Today I'm at Atomwide in a room full of LA and school users... I have the agenda in front of me and some of the interesting bits are...
- Live video feeds from birdboxes (warning: no birds yet...) and networked weather stations (neither strategic but both fun)
- VLE/MLE/Portal/e-Portfolios/Blogging/Moodle/elgg (this wasn't really covered in the end, but Mark Granger from West Sussex and I came up with some plans for over the summer and the deployment of Moodle 1.6)
- Moodle training courses and support
- m-Learning, a report from the SEGfL study on mobile applications (again, not strategic but very cool)
The weather data is something that (at the risk of sounding like a thirtysomething going on twelve) is crying out for a Google Maps mashup - the ability to track an event (a cold front, any other climate event) over an area, initially in London but potentially over a wider area from data held in schools wouldn't be a new thing, but would still be good.
Over lunch I had an interesting discussion with a couple of people and the question was posed - how were all of the tests for the Learning Platform framework specification drawn up? Assuming that all of the tests have been successfully completed by a learning platform at some point... what does that mean? Was it one learning platform in particular, or did a number of learning platforms achieve different tasks and hence the completion of these tasks were aggregated into the specification as tests? It seems that no-one knows, or at least no-one will tell. So are systems being measured against an existing (mythical?) system - but what was that system measured against? Which came first?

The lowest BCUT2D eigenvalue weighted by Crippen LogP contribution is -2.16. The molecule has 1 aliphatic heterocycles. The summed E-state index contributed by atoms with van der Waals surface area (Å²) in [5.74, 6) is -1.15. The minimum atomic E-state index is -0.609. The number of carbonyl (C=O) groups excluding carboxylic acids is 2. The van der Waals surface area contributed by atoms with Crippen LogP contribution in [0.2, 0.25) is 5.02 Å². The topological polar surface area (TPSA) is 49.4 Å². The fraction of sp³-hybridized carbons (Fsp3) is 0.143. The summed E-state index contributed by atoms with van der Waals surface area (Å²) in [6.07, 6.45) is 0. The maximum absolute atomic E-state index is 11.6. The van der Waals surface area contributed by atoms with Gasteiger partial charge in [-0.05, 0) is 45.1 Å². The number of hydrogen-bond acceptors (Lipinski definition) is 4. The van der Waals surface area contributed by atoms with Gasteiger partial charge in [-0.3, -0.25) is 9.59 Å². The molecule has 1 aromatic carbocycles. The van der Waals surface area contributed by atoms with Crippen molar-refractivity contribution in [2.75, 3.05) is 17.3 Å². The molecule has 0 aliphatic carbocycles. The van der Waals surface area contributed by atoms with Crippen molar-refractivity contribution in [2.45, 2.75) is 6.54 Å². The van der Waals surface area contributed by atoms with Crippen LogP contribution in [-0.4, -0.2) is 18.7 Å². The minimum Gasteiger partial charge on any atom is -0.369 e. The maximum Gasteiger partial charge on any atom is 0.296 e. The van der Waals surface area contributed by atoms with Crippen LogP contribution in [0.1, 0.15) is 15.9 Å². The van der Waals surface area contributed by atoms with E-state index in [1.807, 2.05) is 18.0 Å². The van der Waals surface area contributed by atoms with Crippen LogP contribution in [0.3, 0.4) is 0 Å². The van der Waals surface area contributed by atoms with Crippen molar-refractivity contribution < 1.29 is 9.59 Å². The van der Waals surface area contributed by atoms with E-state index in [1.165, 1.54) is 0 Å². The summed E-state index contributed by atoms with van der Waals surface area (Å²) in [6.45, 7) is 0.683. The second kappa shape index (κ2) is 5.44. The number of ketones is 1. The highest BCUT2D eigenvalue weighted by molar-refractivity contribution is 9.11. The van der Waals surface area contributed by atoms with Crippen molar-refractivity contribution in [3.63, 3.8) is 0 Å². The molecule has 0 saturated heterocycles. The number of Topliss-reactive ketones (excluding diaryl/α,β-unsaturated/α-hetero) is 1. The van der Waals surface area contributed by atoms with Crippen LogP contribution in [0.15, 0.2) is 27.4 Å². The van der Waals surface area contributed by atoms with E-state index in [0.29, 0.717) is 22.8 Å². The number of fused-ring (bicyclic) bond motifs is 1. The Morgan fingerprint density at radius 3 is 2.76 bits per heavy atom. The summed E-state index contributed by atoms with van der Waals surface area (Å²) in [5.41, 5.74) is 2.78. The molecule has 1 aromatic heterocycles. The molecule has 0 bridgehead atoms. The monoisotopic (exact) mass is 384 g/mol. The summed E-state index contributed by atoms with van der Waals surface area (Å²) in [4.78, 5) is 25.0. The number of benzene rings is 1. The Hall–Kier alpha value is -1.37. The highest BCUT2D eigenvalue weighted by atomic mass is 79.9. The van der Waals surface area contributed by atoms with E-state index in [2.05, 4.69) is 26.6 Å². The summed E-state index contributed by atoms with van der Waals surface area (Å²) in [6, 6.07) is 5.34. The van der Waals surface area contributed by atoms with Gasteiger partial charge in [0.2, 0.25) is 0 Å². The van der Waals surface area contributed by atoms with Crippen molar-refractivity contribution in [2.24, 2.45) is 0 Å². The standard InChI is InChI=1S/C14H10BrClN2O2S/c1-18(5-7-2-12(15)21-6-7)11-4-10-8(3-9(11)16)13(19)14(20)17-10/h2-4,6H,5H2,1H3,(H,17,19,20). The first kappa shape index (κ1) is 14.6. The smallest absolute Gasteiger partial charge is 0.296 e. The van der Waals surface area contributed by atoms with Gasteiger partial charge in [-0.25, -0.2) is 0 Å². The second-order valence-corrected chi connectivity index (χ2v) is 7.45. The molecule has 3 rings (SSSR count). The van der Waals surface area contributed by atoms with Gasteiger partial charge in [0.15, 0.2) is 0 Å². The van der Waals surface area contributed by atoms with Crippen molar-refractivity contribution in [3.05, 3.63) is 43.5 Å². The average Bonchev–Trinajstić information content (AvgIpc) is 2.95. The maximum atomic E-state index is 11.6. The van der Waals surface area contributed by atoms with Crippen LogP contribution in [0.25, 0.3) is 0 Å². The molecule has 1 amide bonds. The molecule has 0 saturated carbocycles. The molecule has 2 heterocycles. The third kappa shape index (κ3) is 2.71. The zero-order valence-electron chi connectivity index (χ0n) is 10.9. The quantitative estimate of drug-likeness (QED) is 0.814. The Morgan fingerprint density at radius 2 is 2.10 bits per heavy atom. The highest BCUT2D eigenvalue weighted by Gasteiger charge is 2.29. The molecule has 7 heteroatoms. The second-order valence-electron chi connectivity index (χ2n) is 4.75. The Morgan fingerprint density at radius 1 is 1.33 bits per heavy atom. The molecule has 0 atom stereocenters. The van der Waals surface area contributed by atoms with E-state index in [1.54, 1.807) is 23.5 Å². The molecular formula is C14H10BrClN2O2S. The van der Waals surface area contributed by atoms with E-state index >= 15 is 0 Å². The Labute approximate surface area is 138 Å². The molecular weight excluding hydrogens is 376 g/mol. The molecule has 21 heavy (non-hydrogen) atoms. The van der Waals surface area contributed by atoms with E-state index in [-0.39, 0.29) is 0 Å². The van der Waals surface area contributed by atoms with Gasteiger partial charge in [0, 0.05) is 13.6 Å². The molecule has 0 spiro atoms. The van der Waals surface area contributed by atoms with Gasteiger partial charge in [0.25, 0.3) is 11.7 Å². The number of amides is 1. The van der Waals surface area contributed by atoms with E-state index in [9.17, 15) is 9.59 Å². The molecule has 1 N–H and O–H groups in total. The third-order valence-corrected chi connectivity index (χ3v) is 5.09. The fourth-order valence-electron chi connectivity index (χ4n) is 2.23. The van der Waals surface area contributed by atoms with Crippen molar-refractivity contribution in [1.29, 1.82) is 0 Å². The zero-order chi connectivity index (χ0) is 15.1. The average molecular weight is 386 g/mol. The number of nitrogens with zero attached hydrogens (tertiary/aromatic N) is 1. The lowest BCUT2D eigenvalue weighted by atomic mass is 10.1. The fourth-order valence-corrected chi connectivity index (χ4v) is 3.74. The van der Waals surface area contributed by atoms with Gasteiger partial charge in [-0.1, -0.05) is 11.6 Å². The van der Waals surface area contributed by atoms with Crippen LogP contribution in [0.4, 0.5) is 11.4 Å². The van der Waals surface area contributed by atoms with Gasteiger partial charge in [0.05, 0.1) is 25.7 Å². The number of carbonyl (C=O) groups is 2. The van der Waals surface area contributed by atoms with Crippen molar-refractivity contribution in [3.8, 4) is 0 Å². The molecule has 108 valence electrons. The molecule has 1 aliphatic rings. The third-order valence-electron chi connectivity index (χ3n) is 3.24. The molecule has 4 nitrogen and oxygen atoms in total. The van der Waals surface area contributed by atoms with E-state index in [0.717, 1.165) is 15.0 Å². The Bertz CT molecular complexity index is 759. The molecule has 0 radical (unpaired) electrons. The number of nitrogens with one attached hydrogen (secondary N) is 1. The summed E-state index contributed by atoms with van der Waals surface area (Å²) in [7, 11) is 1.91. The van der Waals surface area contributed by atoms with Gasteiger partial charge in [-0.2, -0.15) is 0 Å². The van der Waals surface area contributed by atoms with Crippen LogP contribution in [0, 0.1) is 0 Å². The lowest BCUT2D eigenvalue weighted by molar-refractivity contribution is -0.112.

I also got to play with my own Moodle 1.6 (with Elgg integration) on the Atomwide test server - some of the new features in 1.6 are fantastic, the database module is great, blogs are useful and lots of the behind the scenes stuff are good. The Elgg integration is fairly basic, and critically Elgg itself appears not to be too configurable (as in "not enough" rather than "not too much"), but West Sussex and us will probably experiment with the integration over the summer and into next term, and may run Elgg separately from Moodle to ensure that it's what we need, and tackle the integration when Elgg is more mature (and our approach is, too). Plus, I'm meeting Ben Werdmuller next Thursday. But then, Capita use Moodle and Elgg - as someone said today, is this something that should encourage or discourage us from doing so? Joke!